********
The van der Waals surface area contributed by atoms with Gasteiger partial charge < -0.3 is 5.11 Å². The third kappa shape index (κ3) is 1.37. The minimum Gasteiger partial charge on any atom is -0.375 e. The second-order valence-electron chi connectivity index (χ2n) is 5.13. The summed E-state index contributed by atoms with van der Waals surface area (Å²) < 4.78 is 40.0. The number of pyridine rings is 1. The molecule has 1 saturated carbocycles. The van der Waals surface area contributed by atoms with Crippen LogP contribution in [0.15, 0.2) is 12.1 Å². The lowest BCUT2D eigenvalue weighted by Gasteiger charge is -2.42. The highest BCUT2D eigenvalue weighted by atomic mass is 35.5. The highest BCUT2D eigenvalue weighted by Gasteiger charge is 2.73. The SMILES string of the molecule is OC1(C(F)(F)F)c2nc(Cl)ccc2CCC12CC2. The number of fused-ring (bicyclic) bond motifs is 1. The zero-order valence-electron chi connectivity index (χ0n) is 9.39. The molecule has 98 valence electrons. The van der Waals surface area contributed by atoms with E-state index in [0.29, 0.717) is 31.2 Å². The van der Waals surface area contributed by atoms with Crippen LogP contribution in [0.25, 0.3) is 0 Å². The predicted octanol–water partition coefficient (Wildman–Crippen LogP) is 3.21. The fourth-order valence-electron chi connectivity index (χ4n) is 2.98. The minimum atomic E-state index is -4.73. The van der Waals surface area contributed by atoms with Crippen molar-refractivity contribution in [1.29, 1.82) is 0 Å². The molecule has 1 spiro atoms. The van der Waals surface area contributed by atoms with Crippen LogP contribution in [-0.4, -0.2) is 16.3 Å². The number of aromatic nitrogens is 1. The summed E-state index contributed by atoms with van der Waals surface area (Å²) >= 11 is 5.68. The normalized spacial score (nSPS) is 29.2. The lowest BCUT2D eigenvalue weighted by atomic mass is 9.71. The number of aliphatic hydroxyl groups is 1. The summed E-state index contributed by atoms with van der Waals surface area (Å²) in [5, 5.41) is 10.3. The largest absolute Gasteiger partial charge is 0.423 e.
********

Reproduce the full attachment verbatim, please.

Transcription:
The van der Waals surface area contributed by atoms with Gasteiger partial charge < -0.3 is 5.11 Å². The third kappa shape index (κ3) is 1.37. The minimum Gasteiger partial charge on any atom is -0.375 e. The second-order valence-electron chi connectivity index (χ2n) is 5.13. The summed E-state index contributed by atoms with van der Waals surface area (Å²) < 4.78 is 40.0. The number of pyridine rings is 1. The molecule has 1 saturated carbocycles. The van der Waals surface area contributed by atoms with Crippen LogP contribution in [0.15, 0.2) is 12.1 Å². The lowest BCUT2D eigenvalue weighted by Gasteiger charge is -2.42. The highest BCUT2D eigenvalue weighted by atomic mass is 35.5. The highest BCUT2D eigenvalue weighted by Gasteiger charge is 2.73. The SMILES string of the molecule is OC1(C(F)(F)F)c2nc(Cl)ccc2CCC12CC2. The number of fused-ring (bicyclic) bond motifs is 1. The zero-order valence-electron chi connectivity index (χ0n) is 9.39. The molecule has 98 valence electrons. The van der Waals surface area contributed by atoms with E-state index in [0.29, 0.717) is 31.2 Å². The van der Waals surface area contributed by atoms with Crippen LogP contribution in [0.25, 0.3) is 0 Å². The predicted octanol–water partition coefficient (Wildman–Crippen LogP) is 3.21. The fourth-order valence-electron chi connectivity index (χ4n) is 2.98. The minimum atomic E-state index is -4.73. The van der Waals surface area contributed by atoms with Crippen molar-refractivity contribution in [1.29, 1.82) is 0 Å². The molecule has 1 spiro atoms. The van der Waals surface area contributed by atoms with Crippen LogP contribution in [-0.4, -0.2) is 16.3 Å². The number of aromatic nitrogens is 1. The summed E-state index contributed by atoms with van der Waals surface area (Å²) >= 11 is 5.68. The normalized spacial score (nSPS) is 29.2. The lowest BCUT2D eigenvalue weighted by atomic mass is 9.71. The number of aliphatic hydroxyl groups is 1. The summed E-state index contributed by atoms with van der Waals surface area (Å²) in [5, 5.41) is 10.3. The largest absolute Gasteiger partial charge is 0.423 e.